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Fifty Shades Darker Review: The repetitive porn scenes stall the plot

FIFTY SHADES DARKER
Universal Pictures
Reviewed by: Harvey Karten, Shockya
Grade: C
Director:  James Foley
Written by: Niall Leonard
Cast: Dakota Johnson, Jamie Dornan, Kim Basinger, Hugh Dancy, Max Martini, Marcia Gay Harden
Screened at: Regal E-Walk, NYC, 2/8/17
Opens: February 10, 2017

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James Foley directs a sequel to the 2015 “Fifty Shades of Grey” that goes over more or less the same soft-core porn territory as the first movie, balancing focused looks at hard bodies with some of the limpest dialogue this side of Harlequin romances.  Foley, responsible for several TV episodes of  “House of Cards” and of his best movie “Glengarry Glen Ross,” is surely making a lot more money with this work but has gone several notches down in artistry.  Given the permissiveness of TV these days, there’s not much here in the screenplay by Niall Leonard (aka the husband of the novelist E.L. James, aka Erika Leonard), leaving the credit for whatever is worthy about this sequel to production designer Nelson Coats and costume designers Shay Cunliffe and Karin Nosella. Nor does it hurt that Vancouver’s location to stand in for Seattle is given a tourist-brochure look by John Schwartzman behind the lenses.

Just about anybody in the audience should be able to relate to the tension on exhibit by the two principals—not that most of us had never been courted by billionaires, handsome men, and women who gasp with pleasure at the mere touch by their partners.  Boy chases girl, girl chases boy, boy catches girl, a theme that’s universally felt.  But we may not have been among these elite people, folks who probably did not vote for Trump. Anastasia “Ana” Steele (Dakota Johnson) is now working as an assistant to Jack Hyde (Eric Johnson), the fiction editor of a major Seattle publishing house.  She has rid herself of Christian Grey (Jamie Dornan) whom she met while interviewing him for her outlet.  But in her frolics with him, his sadistic temperament overruled his desire to be nice to the shy journalist.

Now Christian acts like a submissive male, begging her at first to come back to him, or at least to have dinner where he promises that they will “only talk.” She agrees provided that there are no contractual obligations.  But people don’t change. Poor Christian had witnessed the death of his mother, who overdosed on crack when he was four years ago, and aha: that explains his sadism.  Christian buys out the Seattle publishing firm with the goal of eliminating potential competition from the editor—who had the nerve to ask his assistant to join him in New York for a business meeting despite her boyfriend’s refusal to allow such a separation.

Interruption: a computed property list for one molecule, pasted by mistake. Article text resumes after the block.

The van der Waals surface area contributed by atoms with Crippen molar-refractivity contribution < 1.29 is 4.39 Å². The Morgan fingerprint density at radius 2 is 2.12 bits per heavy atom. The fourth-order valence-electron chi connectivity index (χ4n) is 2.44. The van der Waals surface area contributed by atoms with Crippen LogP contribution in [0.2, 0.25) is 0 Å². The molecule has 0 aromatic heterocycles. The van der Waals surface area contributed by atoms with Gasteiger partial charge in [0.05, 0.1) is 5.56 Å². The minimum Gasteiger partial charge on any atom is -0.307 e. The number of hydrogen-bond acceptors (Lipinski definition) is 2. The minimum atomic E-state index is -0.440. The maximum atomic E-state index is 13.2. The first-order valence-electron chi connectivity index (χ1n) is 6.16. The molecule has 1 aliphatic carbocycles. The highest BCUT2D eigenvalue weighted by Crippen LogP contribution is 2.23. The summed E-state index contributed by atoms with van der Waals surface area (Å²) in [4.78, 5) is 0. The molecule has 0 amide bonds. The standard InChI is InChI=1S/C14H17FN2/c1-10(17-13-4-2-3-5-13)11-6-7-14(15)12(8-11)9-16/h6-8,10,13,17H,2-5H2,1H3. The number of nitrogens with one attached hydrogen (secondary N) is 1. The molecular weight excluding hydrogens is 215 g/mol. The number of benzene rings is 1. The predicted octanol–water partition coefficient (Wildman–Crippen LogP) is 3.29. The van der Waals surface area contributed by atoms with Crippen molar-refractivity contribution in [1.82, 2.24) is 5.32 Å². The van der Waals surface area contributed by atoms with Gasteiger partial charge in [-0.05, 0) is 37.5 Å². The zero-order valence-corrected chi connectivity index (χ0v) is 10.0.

“Fifty Shades of Gray” moves ahead in fits and starts like a taxi stalled in New York’s Canal Street traffic, an episodic adventure showing off Christian’s latest sex toys.  The repetitive porn scenes do nothing but stall the plot but are there to titillate both genders in the audience.  Some of the episodes are comic, even intentionally so, such as when during dinner at a posh restaurant, Christian asks Ana to take off her panties.  She complies.  Who wouldn’t? When they proceed to a crowded elevator, he does what any ordinary fella would do with a  woman sans panties.  He then whispers to her: “Don’t come.”  Chivalry is not dead.

The posters advertising the movie, notably the huge two in New York’s Times Square area, show Christian adjusting the mask over Ana’s eyes.  It was at a masked ball that Ana runs into Elena Lincoln (Kim Basinger), the woman who introduced Christian to S&M when the boy was fifteen and who now resents the new woman in Christian’s life—as does a crazed Leila (Bella Heathcote) who means serious harm to Ana for taking away her man.

What made the first unit of this trilogy so much better than the current version is that everything was then new.  The room with the large sex toys, the tentativeness of the journalist who is asked for her permission to try all this new stuff out.  But now that we are familiar with the equipment in Christian’s lavish penthouse, the novelty is gone, and the sex scenes are mere repetitions.  At least the first time around, we marvel at the ability of the billionaire to encourage his girlfriend to say “yes” to sexual experimentation.  At this point Ana, no longer shy and in fact promoted by a circuitous route to fiction editor, is a liberated person.  Indulging her boyfriend’s fantasies is merely rote.

Rated R.  115 minutes.  © Harvey Karten, Member, New York Film Critics Online
Comments, readers?  Agree? Disagree? Why?

Story – C
Acting – C
Technical – B+
Overall – C

50 shades darker sex

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Harvey Karten is the founder of the The New York Film Critics Online (NYFCO) an organization composed of Internet film critics based in New York City. The group meets once a year, in December, for voting on its annual NYFCO Awards.

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